- Social Events (Think singalongs, guest entertainers, outings, games, movie nights, etc.)
- On-Site Extras (These run the gamut from hair and nail salons to ice cream parlors and gift shops)
- Transportation (What hours does this run? How far will they go? Will the driver wait for you while shopping or seeing a doctor, or will you need to call for your return ride?)
Show Me the Savings
We’ve talked about the expenses, now let’s look at potential savings. You’ll no longer need to pay for certain items included in your new home’s contract. This could be landscaping, housekeeping, most groceries, and entertainment. Don’t forget bills like homeowner’s insurance and utilities. If you will no longer need your car, you won’t be paying for gas, maintenance, or insurance.
Food, Glorious Food
If possible, arrange to dine at the facility during your visit. This won’t tell you everything about their cuisine, but it will help. Ask about how they accommodate dietary preferences or food allergies. WIll you have a microwave and mini-fridge, kitchenette, or full kitchen in your new home?
Who Decides When I Change Levels?
While there’s no “one size fits all” arrangement, you’re likely to find some or all of these care levels at any CCRC.
- Independent Living - more freedom, less care.
- Assisted Living - mostly independent, but help is available for meals, bathing, and medication.
- Skilled Nursing - higher level of care, including personal and medical services.
- Memory Care - specialized support and security for those with progressive memory impairment.
Each community will address changing from one level to another in their contract. You’re likely to find language that provides for a collaborative decision-making process, meaning they will discuss any potential changes with the resident and possibly their family, physician, and attorney in advance. In the end, however, the CCRC makes the decision. Most contracts make it clear they have the last word in this area.
Are All CCRC Contracts Alike?
In a word, no. Even those with many locations have clauses and policies unique to each community. Help weed out what will and won’t work for you by getting the answers you need in advance. Online chats and virtual visits are widely available, making those hard questions a bit easier to ask. You may also choose to have an attorney review your contract before you sign.
Oscar Wilde said,
“I’m a man of simple tastes, I’m always satisfied with the best.”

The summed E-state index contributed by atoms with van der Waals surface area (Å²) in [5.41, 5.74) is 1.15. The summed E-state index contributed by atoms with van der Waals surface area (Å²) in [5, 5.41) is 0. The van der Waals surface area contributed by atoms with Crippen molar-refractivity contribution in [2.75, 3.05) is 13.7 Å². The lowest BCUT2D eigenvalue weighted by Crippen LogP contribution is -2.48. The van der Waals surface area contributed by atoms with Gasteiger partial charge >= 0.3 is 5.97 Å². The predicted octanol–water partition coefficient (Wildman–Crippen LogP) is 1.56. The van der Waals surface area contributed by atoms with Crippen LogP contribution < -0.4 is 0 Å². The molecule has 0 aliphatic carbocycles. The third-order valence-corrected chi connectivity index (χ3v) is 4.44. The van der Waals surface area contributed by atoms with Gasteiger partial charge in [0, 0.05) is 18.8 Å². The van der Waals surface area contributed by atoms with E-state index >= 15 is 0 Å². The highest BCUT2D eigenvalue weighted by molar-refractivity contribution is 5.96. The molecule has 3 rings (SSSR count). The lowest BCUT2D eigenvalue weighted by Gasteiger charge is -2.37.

I think Mr. Wilde would have been quite comfortable in a resort-style CCRC.
Here are a few surprisingly high-end features you might find at some of America’s most luxurious properties.
- Enjoy the gourmet dining, sprawling grounds, and impressive neighborhood (next door to Stanford University) of Vi, in Palo Alto, CA. They offer so many activities and services that some describe it as “a docked cruise ship.”
- Join your fellow residents at The Clare in Chicago’s Gold Coast neighborhood for a night at the opera, just one block away. Design your own living space to suit your needs, complete with views of Lake Michigan or the Chicago skyline.
- The Regal Palms of Largo, FL boasts its own library, computer center, holistic spa, and admission to neighboring recreation complexes. Security features include 24-hour staffing and emergency call system, all in a lush, green setting with no buy-in fee.
- If you can’t imagine retiring without oceanfront views and beach access, then White Sands at La Jolla, CA has you covered. Added perks include pet-friendly housing and daily limo service to La Jolla Village.
- The options seem to be endless at Philadelphia’s Watermark at Logan Square. Sign up for classes at Watermark University or take advantage of the creative arts studio before heading out for a night at the theater. Their cuisine has been described as “extraordinary”.
About THE AUTHOR
With multiple family members currently in senior living facilities, David is in the trenches every week, learning the ins and outs of nursing homes, assisted living, memory care, and general senior living.Read more about David Bolton